Should policymakers have stepped in to try and tame southern Ontario’s unruly housing market as they did with the recently announced Fair Housing Plan? After all, the government doesn’t intervene like that with gold prices or large-cap stock performances, one commentator notes.
“Imagine if the premier had said: ‘When young people can’t imagine buying gold, we know we have a problem,” quips Peter Armstrong, a CBC host, riffing off Ontario Premier Kathleen Wynne’s comments about real estate.
Well, National Bank, the country’s sixth largest bank, is making the case for the Ontario government’s recent actions, which include sweeping rent control expansion, a tax on foreign speculation in the Greater Golden Horseshoe and laying the groundwork for a vacant-home tax in Toronto proper.
“Let’s be clear, standing by while housing prices shot to the moon in more than 70 [per cent] of its main urban centres was no longer a viable option for Ontario — the risks were simply too great,” write National Bank’s Warren Lovely and Stefane Marion, in a note.
To bolster their view, Lovely, National Bank’s public sector researcher, and Marion, the bank’s chief economist, chart the share of Ontario housing markets seeing home prices rise by at least 10 per cent annually.
Chart: National Bank
National Bank analyzes home prices in 15 regional Ontario markets (Guelph, London, Hamilton, Kingston, Kitchener, Oshawa, Windsor, Toronto, Thunder Bay, Sudbury, St. Catharines, Peterborough, Barrie, Brantford and Ottawa) and annual prices surged in the double digits in all but four last month.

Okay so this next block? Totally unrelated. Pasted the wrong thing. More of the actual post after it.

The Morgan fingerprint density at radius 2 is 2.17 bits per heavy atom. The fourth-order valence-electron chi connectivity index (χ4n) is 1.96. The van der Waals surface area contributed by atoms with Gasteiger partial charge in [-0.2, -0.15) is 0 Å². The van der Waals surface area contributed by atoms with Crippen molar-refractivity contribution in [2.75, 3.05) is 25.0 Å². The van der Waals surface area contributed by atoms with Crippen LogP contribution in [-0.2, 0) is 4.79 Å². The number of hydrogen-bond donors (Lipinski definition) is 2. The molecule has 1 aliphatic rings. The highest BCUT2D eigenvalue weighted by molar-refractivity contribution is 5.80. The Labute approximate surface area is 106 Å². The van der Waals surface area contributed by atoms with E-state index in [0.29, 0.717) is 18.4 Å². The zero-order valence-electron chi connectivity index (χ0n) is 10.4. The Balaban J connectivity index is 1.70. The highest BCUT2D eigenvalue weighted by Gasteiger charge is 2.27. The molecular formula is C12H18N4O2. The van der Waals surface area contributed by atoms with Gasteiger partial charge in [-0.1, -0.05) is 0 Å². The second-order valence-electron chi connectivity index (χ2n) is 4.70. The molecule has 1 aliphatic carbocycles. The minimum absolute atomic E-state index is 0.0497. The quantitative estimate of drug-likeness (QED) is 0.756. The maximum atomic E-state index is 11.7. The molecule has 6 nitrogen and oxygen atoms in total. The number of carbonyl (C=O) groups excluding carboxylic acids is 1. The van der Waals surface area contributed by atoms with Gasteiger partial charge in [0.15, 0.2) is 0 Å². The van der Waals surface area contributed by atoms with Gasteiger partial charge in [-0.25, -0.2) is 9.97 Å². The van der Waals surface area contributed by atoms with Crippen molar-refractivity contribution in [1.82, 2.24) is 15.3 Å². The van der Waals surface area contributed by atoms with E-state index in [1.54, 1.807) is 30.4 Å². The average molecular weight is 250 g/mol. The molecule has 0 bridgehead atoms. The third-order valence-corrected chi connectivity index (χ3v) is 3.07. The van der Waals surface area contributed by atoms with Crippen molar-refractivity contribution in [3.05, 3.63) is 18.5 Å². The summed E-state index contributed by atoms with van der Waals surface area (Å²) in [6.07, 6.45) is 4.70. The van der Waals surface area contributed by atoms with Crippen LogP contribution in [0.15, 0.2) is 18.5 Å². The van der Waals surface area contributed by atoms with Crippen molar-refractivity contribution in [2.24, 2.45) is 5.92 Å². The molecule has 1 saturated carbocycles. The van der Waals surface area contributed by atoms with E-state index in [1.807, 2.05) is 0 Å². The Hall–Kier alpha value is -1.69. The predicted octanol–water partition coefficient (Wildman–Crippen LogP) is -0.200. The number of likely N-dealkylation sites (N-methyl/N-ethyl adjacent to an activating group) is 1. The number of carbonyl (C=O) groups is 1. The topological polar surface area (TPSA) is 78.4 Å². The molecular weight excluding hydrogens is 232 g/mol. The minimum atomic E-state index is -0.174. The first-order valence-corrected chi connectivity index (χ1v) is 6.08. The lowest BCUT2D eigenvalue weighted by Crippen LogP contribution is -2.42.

Only Thunder Bay, Sudbury, Kingston and Ottawa recorded annual price increases of less than 10 per cent, according to the Teranet-National Bank House Price Index for March.
Even the index price in Windsor, a good four hours by car from Toronto, was up 13.3 per cent in March compared to the same month last year.
Too far away from Toronto’s labour market for a daily commute, could price exuberance in a place like Windsor be explained by retirees cashing out of Toronto real estate, buying cheap property elsewhere and pocketing the difference?
Marion hasn’t seen numbers to suggest retirees are leaving Toronto for faraway Ontario cities, although there has been some speculation this is a trend.
“If that was widespread you would see more supply on the market in the GTA, right? And we haven’t seen a big surge in supply, if anything the supply has been coming down, the homes available for resale — those have just been coming down,” he tells BuzzBuzzNews.
“I cannot explain why [home prices have] suddenly surged so much beyond the GTA,” he adds.
With home prices in several regional Ontario markets so detached from fundamentals that even a leading economist is baffled, National Bank prefers the province’s course of action to the alternative, also described in the note.
“You could do nothing, let a housing bubble inflate away, reap the economic and fiscal gains from a wholly unsustainable pattern of growth while you can, and then pick up the pieces of a broken economy when the bubble inevitably bursts,” Lovely and Marion comment.